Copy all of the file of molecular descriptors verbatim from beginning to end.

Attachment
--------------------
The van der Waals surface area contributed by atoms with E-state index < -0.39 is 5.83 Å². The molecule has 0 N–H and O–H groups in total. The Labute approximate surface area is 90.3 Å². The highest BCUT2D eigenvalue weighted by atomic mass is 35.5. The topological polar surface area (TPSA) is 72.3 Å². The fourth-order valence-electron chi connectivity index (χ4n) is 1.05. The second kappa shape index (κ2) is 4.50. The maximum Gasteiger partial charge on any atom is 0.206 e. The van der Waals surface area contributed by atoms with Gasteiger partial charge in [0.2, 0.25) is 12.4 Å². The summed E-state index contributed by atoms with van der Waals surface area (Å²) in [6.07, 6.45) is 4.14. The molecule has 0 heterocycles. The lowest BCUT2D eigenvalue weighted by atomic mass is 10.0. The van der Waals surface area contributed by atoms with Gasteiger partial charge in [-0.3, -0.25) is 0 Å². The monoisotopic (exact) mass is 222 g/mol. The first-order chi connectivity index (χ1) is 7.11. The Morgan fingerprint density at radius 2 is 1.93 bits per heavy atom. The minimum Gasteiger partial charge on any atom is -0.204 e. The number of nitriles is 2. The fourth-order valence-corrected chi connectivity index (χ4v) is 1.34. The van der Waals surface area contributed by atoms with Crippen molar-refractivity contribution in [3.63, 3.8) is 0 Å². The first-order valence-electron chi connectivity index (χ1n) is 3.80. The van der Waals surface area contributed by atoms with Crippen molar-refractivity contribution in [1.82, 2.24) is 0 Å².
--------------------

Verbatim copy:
The van der Waals surface area contributed by atoms with E-state index < -0.39 is 5.83 Å². The molecule has 0 N–H and O–H groups in total. The Labute approximate surface area is 90.3 Å². The highest BCUT2D eigenvalue weighted by atomic mass is 35.5. The topological polar surface area (TPSA) is 72.3 Å². The fourth-order valence-electron chi connectivity index (χ4n) is 1.05. The second kappa shape index (κ2) is 4.50. The maximum Gasteiger partial charge on any atom is 0.206 e. The van der Waals surface area contributed by atoms with Gasteiger partial charge in [0.2, 0.25) is 12.4 Å². The summed E-state index contributed by atoms with van der Waals surface area (Å²) in [6.07, 6.45) is 4.14. The molecule has 0 heterocycles. The lowest BCUT2D eigenvalue weighted by atomic mass is 10.0. The van der Waals surface area contributed by atoms with Gasteiger partial charge in [-0.3, -0.25) is 0 Å². The monoisotopic (exact) mass is 222 g/mol. The first-order chi connectivity index (χ1) is 7.11. The Morgan fingerprint density at radius 2 is 1.93 bits per heavy atom. The minimum Gasteiger partial charge on any atom is -0.204 e. The number of nitriles is 2. The fourth-order valence-corrected chi connectivity index (χ4v) is 1.34. The van der Waals surface area contributed by atoms with Crippen molar-refractivity contribution in [3.63, 3.8) is 0 Å². The first-order valence-electron chi connectivity index (χ1n) is 3.80. The van der Waals surface area contributed by atoms with Crippen molar-refractivity contribution in [1.82, 2.24) is 0 Å².